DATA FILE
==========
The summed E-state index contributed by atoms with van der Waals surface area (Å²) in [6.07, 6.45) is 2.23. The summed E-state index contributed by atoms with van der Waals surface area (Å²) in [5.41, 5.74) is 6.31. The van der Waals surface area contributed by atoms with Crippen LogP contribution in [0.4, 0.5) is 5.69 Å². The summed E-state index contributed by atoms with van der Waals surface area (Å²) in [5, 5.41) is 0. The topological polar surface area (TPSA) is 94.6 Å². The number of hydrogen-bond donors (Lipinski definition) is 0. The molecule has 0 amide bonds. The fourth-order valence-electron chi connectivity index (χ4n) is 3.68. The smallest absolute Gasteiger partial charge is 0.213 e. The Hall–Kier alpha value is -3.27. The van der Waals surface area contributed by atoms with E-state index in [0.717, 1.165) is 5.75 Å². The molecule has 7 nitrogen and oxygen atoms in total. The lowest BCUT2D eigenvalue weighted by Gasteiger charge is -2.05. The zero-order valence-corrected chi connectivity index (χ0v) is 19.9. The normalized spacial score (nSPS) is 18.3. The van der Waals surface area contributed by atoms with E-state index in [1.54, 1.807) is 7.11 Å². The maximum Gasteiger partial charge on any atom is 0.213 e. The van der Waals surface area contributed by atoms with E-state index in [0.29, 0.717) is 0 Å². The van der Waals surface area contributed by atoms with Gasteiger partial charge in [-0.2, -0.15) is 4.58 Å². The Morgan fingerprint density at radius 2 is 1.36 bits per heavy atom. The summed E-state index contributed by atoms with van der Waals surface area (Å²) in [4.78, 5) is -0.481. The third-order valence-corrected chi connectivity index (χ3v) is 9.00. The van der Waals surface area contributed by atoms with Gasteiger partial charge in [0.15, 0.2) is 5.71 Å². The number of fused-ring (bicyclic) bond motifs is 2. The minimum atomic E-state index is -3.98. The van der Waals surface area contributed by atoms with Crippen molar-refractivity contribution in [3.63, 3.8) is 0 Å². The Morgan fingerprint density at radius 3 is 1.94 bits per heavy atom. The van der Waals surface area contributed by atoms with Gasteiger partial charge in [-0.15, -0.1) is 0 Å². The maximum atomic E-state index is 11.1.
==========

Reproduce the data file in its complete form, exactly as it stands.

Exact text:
The summed E-state index contributed by atoms with van der Waals surface area (Å²) in [6.07, 6.45) is 2.23. The summed E-state index contributed by atoms with van der Waals surface area (Å²) in [5.41, 5.74) is 6.31. The van der Waals surface area contributed by atoms with Crippen LogP contribution in [0.4, 0.5) is 5.69 Å². The summed E-state index contributed by atoms with van der Waals surface area (Å²) in [5, 5.41) is 0. The topological polar surface area (TPSA) is 94.6 Å². The number of hydrogen-bond donors (Lipinski definition) is 0. The molecule has 0 amide bonds. The fourth-order valence-electron chi connectivity index (χ4n) is 3.68. The smallest absolute Gasteiger partial charge is 0.213 e. The Hall–Kier alpha value is -3.27. The van der Waals surface area contributed by atoms with E-state index in [0.717, 1.165) is 5.75 Å². The molecule has 7 nitrogen and oxygen atoms in total. The lowest BCUT2D eigenvalue weighted by Gasteiger charge is -2.05. The zero-order valence-corrected chi connectivity index (χ0v) is 19.9. The normalized spacial score (nSPS) is 18.3. The van der Waals surface area contributed by atoms with E-state index in [1.54, 1.807) is 7.11 Å². The maximum Gasteiger partial charge on any atom is 0.213 e. The van der Waals surface area contributed by atoms with E-state index in [0.29, 0.717) is 0 Å². The van der Waals surface area contributed by atoms with Gasteiger partial charge in [-0.2, -0.15) is 4.58 Å². The Morgan fingerprint density at radius 2 is 1.36 bits per heavy atom. The summed E-state index contributed by atoms with van der Waals surface area (Å²) in [4.78, 5) is -0.481. The third-order valence-corrected chi connectivity index (χ3v) is 9.00. The van der Waals surface area contributed by atoms with Gasteiger partial charge in [0.15, 0.2) is 5.71 Å². The number of fused-ring (bicyclic) bond motifs is 2. The minimum atomic E-state index is -3.98. The van der Waals surface area contributed by atoms with Crippen molar-refractivity contribution in [3.63, 3.8) is 0 Å². The Morgan fingerprint density at radius 3 is 1.94 bits per heavy atom. The van der Waals surface area contributed by atoms with Gasteiger partial charge in [-0.15, -0.1) is 0 Å². The maximum atomic E-state index is 11.1.